Director Jean-Marc Vallée adopts a handheld cinéma vérité style that brings rawness and immediacy, taking its heavy subject matter head-on and naturally lets the characters tell the story. Even with the latter introduction of the FDA subplot, the story never becomes a political debate about whether the law truly meets human needs. Dallas Buyers Club is a fascinating, powerfully moving story and told passionately by its makers. It is one of the year’s best films.

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Primer by Shane Carruth

Primer by Shane Carruth

Primer by Shane Carruth

Two friends, who perform scientific experiments as a hobby, accidentally discover a means of time travel.

If anybody has read The Time Machine by H.G. Wells, you will know the workings of the Time Traveller’s time machine is never properly technically explained. The Time Traveller loosely explains his theory about time being a 4th dimension, pulls a lever on his time machine and is able to time travel forwards and backwards. That’s as scientific as the story gets. From a storytelling approach, like the exposition of the Frog DNA being the key to cloning dinosaurs from Jurassic Park, it’s important to give enough story information so the audience can suspend their disbelief but not too much or risk the logic collapsing itself.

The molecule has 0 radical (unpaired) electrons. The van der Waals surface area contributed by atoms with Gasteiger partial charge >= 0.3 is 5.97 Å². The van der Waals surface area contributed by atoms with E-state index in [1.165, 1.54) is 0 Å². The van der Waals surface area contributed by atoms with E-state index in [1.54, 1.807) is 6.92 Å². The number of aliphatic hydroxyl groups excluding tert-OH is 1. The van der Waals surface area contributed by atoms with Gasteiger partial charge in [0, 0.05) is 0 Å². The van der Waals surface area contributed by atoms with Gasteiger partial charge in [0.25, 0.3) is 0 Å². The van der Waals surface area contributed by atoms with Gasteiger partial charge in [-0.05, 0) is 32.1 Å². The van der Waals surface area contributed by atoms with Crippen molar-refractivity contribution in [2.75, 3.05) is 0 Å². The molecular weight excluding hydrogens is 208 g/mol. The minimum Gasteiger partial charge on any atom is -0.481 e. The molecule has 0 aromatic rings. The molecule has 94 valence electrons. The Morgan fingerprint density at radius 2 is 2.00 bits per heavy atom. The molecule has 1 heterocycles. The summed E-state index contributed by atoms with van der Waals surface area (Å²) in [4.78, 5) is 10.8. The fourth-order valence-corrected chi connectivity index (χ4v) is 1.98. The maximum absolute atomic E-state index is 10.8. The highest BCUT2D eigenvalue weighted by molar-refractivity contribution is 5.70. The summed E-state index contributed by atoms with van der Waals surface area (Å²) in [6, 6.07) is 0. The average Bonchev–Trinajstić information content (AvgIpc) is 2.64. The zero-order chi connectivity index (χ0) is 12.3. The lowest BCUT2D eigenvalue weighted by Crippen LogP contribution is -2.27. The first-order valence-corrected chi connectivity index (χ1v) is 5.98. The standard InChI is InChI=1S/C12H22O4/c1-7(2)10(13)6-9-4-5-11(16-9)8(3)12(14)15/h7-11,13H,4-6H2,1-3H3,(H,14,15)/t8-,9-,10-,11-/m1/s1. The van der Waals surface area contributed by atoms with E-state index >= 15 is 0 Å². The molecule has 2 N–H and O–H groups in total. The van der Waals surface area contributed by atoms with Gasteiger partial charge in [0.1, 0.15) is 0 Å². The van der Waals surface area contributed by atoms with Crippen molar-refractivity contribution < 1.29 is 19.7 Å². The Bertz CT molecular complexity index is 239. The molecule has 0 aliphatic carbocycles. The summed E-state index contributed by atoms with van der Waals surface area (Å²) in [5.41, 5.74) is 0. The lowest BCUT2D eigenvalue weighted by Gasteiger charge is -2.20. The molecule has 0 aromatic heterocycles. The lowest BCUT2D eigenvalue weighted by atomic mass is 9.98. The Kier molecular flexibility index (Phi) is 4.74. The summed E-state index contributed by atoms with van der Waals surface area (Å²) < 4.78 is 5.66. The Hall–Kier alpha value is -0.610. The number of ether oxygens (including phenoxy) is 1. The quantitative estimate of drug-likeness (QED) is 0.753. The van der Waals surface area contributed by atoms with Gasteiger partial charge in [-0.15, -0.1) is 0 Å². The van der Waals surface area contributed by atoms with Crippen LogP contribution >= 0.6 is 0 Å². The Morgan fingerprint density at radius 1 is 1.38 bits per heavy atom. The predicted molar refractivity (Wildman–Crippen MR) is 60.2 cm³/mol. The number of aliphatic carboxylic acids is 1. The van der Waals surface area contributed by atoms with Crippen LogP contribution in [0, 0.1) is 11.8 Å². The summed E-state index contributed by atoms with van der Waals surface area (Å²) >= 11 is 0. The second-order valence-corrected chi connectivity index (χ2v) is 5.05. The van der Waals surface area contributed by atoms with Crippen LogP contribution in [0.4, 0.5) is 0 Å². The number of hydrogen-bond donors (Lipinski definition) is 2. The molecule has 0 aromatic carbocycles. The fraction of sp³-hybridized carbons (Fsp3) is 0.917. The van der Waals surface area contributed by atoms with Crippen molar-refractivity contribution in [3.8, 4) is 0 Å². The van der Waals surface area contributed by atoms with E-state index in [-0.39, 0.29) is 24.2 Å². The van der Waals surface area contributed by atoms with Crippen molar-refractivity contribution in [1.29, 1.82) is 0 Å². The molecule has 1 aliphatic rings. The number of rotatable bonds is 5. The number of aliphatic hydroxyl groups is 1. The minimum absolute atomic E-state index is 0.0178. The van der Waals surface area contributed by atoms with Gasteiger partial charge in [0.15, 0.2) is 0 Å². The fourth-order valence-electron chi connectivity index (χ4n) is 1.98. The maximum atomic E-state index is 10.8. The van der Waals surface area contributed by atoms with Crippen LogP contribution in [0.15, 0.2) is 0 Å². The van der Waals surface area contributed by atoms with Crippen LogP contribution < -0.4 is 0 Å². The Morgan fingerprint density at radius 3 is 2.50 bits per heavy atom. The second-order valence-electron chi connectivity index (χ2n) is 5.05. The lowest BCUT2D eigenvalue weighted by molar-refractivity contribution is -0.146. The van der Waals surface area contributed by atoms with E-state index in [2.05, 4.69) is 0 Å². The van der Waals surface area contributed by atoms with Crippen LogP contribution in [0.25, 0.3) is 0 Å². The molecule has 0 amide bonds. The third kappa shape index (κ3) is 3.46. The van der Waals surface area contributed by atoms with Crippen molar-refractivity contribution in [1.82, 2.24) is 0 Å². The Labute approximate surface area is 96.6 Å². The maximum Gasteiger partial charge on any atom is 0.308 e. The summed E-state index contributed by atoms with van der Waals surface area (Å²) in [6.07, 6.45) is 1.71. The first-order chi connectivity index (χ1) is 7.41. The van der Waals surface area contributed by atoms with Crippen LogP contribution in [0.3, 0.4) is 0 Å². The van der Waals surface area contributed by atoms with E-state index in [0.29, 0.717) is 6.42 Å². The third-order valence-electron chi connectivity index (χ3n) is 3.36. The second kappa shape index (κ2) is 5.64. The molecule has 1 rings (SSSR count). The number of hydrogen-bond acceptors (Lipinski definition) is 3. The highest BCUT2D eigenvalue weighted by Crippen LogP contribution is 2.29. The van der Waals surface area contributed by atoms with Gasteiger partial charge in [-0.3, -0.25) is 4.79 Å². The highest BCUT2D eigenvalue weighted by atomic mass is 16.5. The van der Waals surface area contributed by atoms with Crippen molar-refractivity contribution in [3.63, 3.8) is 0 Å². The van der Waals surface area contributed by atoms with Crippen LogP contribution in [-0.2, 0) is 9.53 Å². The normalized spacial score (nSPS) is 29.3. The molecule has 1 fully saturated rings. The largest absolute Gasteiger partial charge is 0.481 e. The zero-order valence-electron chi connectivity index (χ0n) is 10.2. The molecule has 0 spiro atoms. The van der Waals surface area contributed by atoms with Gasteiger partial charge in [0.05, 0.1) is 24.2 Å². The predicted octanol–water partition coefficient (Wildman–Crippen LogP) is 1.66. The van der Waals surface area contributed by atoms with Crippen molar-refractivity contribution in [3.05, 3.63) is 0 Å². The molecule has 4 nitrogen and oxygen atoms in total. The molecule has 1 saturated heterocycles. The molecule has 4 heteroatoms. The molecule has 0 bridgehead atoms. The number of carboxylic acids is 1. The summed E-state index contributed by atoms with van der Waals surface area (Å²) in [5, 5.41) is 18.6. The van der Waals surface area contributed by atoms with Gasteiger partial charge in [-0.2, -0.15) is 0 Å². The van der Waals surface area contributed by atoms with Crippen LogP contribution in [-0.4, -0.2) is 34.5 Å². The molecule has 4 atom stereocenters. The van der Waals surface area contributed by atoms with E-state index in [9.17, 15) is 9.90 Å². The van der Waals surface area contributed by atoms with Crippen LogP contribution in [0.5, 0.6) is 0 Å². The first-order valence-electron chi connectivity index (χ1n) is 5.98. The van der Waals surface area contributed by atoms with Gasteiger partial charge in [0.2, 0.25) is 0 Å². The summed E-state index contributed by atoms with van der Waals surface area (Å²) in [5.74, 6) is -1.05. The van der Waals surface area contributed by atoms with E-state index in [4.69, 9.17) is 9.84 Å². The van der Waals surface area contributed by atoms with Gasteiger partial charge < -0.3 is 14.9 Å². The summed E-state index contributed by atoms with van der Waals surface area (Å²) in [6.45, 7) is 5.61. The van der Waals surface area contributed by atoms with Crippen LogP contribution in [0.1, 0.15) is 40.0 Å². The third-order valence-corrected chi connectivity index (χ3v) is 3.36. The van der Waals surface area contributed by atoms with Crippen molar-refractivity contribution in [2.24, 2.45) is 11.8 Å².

Primer challenges this idea. Shane Carruth’s storytelling approach, much like his two main characters, is equally experimental. The realistic way he’s chosen to present the science is noteworthy. Is it more realistic than The Time Traveller pulling a lever to travel back in time? No. Because the science again is never explained in full detail. It’s the feeling of realism and science that’s put onto the story that makes it feel realistic. Many scientific discoveries in the past have been accidental and Primer puts the audience inside that drama through its two scientists Aaron and Abe. The technical jargon-heavy dialogue is probably as close to not having any exposition in a film ever. The effect is jarring because we don’t know what they’re talking about exactly. However, it refocuses on Aaron and Abe’s emotional reactions and that’s where Primer grabbed me. I believed that they were scientists and experienced their excitement and awe of their accidental discovery. I was on the edge of my seat, waiting to see what will happen next.